They say that prostate cancer can be detected by using its exosomes, but

A group from Institute of Chemistry, Slovak Academy of Sciences, Bratislava, etc. has reported about a measurement using a sandwich scheme with CD63, exosomes and SNA lectin for detecting prostate cancer.

In this experment, exosomes produced by prostate cancer cells are examined as a new biomarker for detecting prostate cancer.

Comparing with exosomes produced by benign (control) cell line RWPE1 and carcinoma cell line 22Rv1, it was showen that
(1) the control exosomes mainly interacted with SNA and MAAII lectins; however, they exhibited a lower affinity than the carcinoma exosomes, and also
(2) PHA-L and PHA-E were only able to bind poorly to control-derived exosomes, while there were no interactions to carcinoma exosomes.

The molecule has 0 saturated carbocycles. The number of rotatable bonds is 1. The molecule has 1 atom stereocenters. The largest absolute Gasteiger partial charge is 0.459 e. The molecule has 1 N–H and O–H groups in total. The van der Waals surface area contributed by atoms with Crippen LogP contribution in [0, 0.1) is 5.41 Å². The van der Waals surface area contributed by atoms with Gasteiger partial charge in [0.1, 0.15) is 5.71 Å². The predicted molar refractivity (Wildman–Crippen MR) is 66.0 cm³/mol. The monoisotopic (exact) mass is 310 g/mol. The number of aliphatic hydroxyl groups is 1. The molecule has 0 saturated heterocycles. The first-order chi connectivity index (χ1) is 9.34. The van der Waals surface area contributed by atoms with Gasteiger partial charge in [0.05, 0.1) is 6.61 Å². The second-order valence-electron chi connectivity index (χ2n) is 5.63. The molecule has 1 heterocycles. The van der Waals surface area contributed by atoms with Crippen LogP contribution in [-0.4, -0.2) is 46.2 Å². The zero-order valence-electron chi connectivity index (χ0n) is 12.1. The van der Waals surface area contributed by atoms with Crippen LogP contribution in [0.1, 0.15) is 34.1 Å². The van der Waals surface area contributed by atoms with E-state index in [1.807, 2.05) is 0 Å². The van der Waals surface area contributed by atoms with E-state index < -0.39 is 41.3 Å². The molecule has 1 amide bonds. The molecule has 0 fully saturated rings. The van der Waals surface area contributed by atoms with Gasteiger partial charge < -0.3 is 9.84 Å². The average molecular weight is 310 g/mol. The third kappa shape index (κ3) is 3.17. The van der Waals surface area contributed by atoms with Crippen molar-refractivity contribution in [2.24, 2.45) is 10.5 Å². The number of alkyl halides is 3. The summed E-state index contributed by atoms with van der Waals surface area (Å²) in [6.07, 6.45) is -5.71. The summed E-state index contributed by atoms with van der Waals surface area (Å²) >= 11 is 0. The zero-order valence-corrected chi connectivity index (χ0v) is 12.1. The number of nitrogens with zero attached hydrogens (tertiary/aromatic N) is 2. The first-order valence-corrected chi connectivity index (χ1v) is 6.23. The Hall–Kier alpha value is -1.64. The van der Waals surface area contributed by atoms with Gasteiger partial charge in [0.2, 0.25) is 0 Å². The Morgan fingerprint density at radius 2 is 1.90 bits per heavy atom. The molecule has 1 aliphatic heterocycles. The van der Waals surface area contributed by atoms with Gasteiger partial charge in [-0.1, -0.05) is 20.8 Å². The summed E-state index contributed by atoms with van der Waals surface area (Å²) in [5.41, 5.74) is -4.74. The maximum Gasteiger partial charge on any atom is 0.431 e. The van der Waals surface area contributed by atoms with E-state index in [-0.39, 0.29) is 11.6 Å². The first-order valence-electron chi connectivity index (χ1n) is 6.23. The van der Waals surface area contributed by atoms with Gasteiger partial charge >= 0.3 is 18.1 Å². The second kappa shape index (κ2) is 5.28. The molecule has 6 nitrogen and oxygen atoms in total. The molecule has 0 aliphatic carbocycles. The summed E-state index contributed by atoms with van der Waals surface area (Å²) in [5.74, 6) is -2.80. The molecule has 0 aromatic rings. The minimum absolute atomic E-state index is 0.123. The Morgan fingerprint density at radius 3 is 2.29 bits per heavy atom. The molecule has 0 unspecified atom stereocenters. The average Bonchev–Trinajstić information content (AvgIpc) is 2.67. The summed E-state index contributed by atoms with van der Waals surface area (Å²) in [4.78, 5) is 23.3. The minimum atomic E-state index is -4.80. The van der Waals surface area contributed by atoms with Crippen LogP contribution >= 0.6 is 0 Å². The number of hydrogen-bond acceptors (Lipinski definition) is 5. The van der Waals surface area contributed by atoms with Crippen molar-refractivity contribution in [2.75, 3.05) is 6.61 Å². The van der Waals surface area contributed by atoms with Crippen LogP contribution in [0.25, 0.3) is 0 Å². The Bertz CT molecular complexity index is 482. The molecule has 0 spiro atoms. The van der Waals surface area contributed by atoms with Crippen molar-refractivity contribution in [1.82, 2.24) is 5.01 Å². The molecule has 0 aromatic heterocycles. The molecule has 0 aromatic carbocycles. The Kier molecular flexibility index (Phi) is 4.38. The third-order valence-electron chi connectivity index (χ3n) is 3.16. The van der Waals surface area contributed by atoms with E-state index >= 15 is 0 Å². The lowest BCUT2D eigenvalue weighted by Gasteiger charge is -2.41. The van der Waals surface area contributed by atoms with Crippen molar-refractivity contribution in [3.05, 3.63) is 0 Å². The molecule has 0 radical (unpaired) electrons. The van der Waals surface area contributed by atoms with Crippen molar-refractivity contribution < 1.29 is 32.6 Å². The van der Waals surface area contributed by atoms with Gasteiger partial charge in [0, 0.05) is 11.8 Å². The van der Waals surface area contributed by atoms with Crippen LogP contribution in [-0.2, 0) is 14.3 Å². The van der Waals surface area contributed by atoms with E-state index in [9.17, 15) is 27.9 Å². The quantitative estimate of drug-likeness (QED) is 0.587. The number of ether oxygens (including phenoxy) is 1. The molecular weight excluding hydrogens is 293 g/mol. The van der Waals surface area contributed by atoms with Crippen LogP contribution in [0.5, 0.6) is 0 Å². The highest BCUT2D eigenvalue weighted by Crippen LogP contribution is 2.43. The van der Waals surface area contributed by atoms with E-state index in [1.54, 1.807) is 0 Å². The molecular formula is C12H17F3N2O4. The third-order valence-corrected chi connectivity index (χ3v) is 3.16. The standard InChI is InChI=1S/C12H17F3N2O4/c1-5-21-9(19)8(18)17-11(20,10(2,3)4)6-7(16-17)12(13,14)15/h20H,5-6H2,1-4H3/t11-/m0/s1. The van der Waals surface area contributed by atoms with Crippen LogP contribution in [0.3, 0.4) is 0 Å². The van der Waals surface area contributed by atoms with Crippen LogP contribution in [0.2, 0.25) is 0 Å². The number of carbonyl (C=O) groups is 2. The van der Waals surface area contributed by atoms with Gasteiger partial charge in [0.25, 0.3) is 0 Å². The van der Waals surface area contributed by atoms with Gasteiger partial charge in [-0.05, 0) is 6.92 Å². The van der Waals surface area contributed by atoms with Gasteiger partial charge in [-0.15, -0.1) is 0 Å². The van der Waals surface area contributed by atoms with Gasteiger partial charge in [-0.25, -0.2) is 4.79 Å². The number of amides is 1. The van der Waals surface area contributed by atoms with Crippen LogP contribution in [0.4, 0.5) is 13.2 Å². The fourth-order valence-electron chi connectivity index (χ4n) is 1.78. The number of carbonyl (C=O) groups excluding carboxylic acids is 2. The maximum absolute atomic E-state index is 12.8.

This result is quite reasonable because usually the signal intensity of PHA-L and PHA-E disapper with fully sialylated N-glycans suggesting that sialylation is stronger in carcinoma exsosomes than that of control exosomes.

However, blog author is skeptical about their conclusion that it is possible to perform measurements in a sandwich configuration, i.e., antibody/exosomes/lectin, because exsosmes are generally strongly sialylated and CD63 can not discriminate exsosomes produced by prostate cancer cells from other exosomes.